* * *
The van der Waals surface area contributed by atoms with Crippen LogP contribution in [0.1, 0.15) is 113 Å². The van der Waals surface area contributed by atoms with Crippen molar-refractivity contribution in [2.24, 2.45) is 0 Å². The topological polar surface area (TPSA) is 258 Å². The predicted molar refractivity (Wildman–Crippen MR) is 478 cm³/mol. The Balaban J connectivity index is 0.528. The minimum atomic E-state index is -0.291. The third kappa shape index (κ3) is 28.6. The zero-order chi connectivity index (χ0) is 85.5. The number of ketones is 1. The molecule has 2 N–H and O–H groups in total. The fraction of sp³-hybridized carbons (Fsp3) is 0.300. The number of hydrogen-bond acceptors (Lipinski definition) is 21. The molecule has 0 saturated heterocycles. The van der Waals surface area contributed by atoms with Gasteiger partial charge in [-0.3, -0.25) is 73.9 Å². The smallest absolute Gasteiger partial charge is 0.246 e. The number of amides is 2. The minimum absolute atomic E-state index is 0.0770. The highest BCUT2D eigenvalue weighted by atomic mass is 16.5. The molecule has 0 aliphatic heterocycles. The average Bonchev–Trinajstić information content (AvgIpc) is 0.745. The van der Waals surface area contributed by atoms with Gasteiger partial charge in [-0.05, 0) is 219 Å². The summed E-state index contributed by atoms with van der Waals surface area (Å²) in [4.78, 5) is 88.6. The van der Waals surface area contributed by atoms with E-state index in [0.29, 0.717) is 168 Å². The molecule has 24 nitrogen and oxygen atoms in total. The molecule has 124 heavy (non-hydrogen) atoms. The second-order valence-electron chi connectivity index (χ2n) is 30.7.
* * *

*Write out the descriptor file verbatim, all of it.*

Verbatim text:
The van der Waals surface area contributed by atoms with Crippen LogP contribution in [0.1, 0.15) is 113 Å². The van der Waals surface area contributed by atoms with Crippen molar-refractivity contribution in [2.24, 2.45) is 0 Å². The topological polar surface area (TPSA) is 258 Å². The predicted molar refractivity (Wildman–Crippen MR) is 478 cm³/mol. The Balaban J connectivity index is 0.528. The minimum atomic E-state index is -0.291. The third kappa shape index (κ3) is 28.6. The zero-order chi connectivity index (χ0) is 85.5. The number of ketones is 1. The molecule has 2 N–H and O–H groups in total. The fraction of sp³-hybridized carbons (Fsp3) is 0.300. The number of hydrogen-bond acceptors (Lipinski definition) is 21. The molecule has 0 saturated heterocycles. The van der Waals surface area contributed by atoms with Gasteiger partial charge in [-0.3, -0.25) is 73.9 Å². The smallest absolute Gasteiger partial charge is 0.246 e. The number of amides is 2. The minimum absolute atomic E-state index is 0.0770. The highest BCUT2D eigenvalue weighted by atomic mass is 16.5. The molecule has 0 aliphatic heterocycles. The average Bonchev–Trinajstić information content (AvgIpc) is 0.745. The van der Waals surface area contributed by atoms with Gasteiger partial charge in [-0.05, 0) is 219 Å². The summed E-state index contributed by atoms with van der Waals surface area (Å²) in [4.78, 5) is 88.6. The van der Waals surface area contributed by atoms with E-state index in [0.29, 0.717) is 168 Å². The molecule has 24 nitrogen and oxygen atoms in total. The molecule has 124 heavy (non-hydrogen) atoms. The second-order valence-electron chi connectivity index (χ2n) is 30.7.